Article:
I congratulate my hon. Friend on securing this important debate and recognise her contribution to the Government's support for children who either go missing or run away from care or from home. Would planning approval for a change of use provide police forces with the information that they need on the number and location of children's homes in their area? A senior police officer told me last week that he had not been able to obtain from the registration authority the information on the location and number of children's homes in his police force area, and that he had had to resort to checking the Yellow Pages and other advertising media in order to identify their location. Would my hon. Friend's proposals have any wider benefits than those that she has already identified by virtue of their helping those authorities that needed to work together?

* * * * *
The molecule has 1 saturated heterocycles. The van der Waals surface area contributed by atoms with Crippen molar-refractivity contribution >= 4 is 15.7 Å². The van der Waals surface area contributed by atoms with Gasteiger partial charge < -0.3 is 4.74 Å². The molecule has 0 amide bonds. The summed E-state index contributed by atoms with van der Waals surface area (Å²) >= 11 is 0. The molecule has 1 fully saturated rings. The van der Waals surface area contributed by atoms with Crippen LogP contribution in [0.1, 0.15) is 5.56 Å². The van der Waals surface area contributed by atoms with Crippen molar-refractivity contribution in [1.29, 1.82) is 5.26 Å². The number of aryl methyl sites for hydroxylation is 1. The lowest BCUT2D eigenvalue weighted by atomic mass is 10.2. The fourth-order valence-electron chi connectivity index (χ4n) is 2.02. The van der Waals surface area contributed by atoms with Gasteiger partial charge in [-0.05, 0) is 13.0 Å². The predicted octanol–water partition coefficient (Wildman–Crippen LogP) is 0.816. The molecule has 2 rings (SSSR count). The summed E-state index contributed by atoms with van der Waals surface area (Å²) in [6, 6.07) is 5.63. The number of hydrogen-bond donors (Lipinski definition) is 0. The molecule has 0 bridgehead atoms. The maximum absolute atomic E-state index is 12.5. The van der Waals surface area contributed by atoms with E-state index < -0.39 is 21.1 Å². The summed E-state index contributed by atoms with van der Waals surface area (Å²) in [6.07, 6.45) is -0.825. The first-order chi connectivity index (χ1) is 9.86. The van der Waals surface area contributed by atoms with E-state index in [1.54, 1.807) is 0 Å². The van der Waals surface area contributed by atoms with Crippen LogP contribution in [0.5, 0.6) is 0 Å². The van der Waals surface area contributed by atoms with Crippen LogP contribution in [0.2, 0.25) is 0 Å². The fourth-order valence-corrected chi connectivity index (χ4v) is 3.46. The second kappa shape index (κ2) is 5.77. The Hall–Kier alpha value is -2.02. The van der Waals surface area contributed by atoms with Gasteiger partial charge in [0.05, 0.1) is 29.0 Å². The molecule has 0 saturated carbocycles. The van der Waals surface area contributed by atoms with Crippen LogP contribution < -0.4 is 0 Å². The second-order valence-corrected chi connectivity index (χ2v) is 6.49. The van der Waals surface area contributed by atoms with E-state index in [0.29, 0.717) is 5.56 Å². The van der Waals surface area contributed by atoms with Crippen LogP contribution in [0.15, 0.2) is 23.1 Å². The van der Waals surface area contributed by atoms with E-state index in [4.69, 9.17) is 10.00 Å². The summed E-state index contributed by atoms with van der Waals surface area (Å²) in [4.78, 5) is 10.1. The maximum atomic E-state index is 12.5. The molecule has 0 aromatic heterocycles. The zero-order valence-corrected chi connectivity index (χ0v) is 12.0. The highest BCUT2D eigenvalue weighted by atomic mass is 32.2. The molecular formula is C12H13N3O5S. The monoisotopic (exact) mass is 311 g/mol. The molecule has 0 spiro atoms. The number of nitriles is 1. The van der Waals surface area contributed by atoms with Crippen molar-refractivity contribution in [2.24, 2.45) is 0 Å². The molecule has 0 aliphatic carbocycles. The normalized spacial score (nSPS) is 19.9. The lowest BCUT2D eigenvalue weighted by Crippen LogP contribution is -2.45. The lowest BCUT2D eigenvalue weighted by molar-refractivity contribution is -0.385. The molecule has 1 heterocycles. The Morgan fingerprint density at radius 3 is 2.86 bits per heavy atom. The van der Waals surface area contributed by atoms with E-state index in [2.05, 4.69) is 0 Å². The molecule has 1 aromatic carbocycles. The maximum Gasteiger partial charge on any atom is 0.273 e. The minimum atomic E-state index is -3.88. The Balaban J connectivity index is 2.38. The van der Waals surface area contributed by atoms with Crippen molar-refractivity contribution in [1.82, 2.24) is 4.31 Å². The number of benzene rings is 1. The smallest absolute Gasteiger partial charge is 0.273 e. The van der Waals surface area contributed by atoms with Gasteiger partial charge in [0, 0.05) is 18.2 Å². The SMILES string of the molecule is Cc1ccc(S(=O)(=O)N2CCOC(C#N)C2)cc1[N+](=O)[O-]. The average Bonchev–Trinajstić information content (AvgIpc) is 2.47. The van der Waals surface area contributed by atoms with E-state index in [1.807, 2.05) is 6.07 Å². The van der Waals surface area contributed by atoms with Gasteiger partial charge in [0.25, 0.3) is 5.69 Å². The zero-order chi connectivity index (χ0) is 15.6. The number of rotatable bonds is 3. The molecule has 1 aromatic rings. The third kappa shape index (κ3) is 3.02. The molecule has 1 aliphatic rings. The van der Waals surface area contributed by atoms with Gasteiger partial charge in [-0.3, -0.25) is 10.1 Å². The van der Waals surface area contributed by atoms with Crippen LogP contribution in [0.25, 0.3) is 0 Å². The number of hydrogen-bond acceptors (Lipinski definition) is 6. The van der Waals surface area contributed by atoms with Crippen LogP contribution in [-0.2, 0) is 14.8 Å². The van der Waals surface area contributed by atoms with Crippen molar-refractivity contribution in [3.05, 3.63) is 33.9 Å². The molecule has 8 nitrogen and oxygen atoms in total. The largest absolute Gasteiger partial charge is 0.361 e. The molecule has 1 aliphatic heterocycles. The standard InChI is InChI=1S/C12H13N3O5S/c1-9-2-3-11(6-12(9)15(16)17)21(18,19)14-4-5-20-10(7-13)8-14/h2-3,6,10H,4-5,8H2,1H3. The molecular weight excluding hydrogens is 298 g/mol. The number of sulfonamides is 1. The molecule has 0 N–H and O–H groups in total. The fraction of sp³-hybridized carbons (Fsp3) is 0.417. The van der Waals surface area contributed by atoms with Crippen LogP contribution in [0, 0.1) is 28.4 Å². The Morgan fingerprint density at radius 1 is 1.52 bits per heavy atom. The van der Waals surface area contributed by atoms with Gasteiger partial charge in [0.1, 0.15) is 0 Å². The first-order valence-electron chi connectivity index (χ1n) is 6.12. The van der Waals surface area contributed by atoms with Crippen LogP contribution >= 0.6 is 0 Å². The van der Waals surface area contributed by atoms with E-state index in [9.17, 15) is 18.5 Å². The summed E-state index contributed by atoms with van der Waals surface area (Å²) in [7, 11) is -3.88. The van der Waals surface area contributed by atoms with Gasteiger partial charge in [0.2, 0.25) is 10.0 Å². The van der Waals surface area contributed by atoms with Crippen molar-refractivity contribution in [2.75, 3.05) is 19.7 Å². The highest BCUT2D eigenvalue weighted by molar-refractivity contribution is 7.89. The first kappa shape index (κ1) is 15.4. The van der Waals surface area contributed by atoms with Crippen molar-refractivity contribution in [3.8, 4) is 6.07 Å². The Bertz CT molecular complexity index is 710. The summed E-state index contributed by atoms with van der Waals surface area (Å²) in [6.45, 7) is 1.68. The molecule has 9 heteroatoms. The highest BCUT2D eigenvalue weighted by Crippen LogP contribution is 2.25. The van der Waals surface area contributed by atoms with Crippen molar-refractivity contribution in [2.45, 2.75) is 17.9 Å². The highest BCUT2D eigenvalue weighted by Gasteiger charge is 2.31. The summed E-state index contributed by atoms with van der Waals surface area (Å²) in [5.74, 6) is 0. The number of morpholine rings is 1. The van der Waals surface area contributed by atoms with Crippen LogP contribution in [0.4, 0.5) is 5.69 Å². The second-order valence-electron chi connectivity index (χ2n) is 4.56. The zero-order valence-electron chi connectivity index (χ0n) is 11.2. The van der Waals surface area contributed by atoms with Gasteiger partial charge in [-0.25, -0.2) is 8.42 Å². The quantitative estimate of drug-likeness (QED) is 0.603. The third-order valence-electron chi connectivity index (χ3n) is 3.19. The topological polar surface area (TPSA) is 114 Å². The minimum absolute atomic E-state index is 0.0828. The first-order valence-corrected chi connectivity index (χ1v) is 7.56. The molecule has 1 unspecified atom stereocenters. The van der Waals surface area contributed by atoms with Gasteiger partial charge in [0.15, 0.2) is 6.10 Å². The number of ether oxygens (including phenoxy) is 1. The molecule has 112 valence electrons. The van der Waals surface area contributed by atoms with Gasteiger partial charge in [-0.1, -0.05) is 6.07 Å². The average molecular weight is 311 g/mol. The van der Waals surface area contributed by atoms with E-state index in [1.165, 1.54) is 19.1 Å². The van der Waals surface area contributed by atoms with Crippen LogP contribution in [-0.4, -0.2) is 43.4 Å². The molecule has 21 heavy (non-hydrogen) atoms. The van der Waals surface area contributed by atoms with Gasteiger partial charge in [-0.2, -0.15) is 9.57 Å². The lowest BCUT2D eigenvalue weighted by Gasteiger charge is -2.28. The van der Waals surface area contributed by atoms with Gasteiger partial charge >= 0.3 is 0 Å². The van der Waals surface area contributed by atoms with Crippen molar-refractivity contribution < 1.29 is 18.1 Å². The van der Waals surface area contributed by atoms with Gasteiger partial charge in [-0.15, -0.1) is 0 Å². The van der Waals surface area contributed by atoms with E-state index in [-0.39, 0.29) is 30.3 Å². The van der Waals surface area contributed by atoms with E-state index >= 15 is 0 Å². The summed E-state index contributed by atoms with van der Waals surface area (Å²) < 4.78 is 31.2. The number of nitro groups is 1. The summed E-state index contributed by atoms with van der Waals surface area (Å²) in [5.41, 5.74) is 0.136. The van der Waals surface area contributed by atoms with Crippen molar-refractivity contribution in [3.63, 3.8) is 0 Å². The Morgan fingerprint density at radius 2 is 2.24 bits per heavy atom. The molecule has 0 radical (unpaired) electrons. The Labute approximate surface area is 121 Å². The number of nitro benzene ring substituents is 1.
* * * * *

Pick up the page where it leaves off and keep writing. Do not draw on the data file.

I thank my hon. Friend for that intervention. She is absolutely right: it is very important that the inspection of children's homes takes into account the widest possible range of comments from the local agencies that are involved with the children from the home in question. A proper planning process would enable the police and other local agencies to comment on what was happening in that neighbourhood and provide better details to inform the planning decision on whether the location was appropriate for a home. Furthermore, the owners of a home would therefore try their very best to ensure that a proper management system was in place, because without one they would break their planning conditions, and that in turn would affect their registration. That process would be important in raising standards.